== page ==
CHARLOTTE, N.C. -- The billionaire owner of Charlotte Motor Speedway is now downplaying his own threat to move the October NASCAR Sprint Cup race, the Bank of America 500, from Charlotte to Las Vegas.
After a flurry of criticism, Bruton Smith issued a written statement calling reports that the move was a done deal “false.”
“No final decision has been made regarding any race date move, and I have not discussed this with NASCAR,” Smith said in the prepared statement.
The road to the race track is named after him: Bruton Smith Boulevard. But Smith has previously threatened to move the entire track – and promised to invest tens of millions of dollars of his own money on a monorail connecting downtown Charlotte to the race track.
Why would he move the race? “It’s all about the money,” says race fan Everett Brooks of Disputanta, Virginia. “That’s what it’s all about buddy – money.”
Smith could conceivably get tax breaks or draw more fans to the seats in Las Vegas in October, but former Speedway President Humpy Wheeler says the trade-off could cost NASCAR in dollars and fans in the long run.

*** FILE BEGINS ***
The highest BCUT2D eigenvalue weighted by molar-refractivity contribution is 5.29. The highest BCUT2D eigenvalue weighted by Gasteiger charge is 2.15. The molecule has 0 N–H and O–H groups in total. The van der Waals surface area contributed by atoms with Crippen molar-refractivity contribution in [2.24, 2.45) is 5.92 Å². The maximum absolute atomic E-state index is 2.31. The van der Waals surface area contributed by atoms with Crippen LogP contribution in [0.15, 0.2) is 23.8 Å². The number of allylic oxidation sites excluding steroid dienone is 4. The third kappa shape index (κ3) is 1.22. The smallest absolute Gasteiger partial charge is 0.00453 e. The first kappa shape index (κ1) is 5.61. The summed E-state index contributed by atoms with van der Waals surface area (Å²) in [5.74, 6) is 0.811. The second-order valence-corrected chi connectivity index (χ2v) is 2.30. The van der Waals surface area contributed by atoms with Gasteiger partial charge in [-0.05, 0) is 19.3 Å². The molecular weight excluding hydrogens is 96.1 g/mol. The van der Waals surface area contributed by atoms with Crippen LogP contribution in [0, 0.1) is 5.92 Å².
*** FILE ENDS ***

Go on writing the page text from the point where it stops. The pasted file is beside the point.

“The anchor to this sport is the southern race fan,” said Wheeler. “We’ve taken the south out of racing and the more we do the worse it’s gonna get.”
NASCAR has ripped up its southern roots before – dropping races in North Wilkesboro,
Rockingham and Darlington. “We have lost a lot of fans in the south,” said Wheeler.
Bruton Smith timed comments giving a 70% probability to moving the race to coincide with “Speed Week,” which bridges two major races at Charlotte Motor Speedway.
His written statement released Tuesday afternoon refers to $100 million in “investments” at the Charlotte Motor Speedway while openly comparing it to other local sports franchises that have leaned heavily on taxpayer support.
“We’ve done this without asking for a handout from the government, like we’ve seen from so many other sports facilities, teams or franchises,” the statement says.
“I think this is a masterful negotiating ploy to figure out – hey – ‘what can I get?’” said Erik Spanberg, Senior Staff Writer at the Charlotte Business Journal, who has closely followed the business of Charlotte professional sports.
And while Smith owns the tracks – in Charlotte and Las Vegas – he does not own the sport. So any move is subject to the approval of NASCAR itself. And Smith’s statement says he has yet to discuss it with the governing body.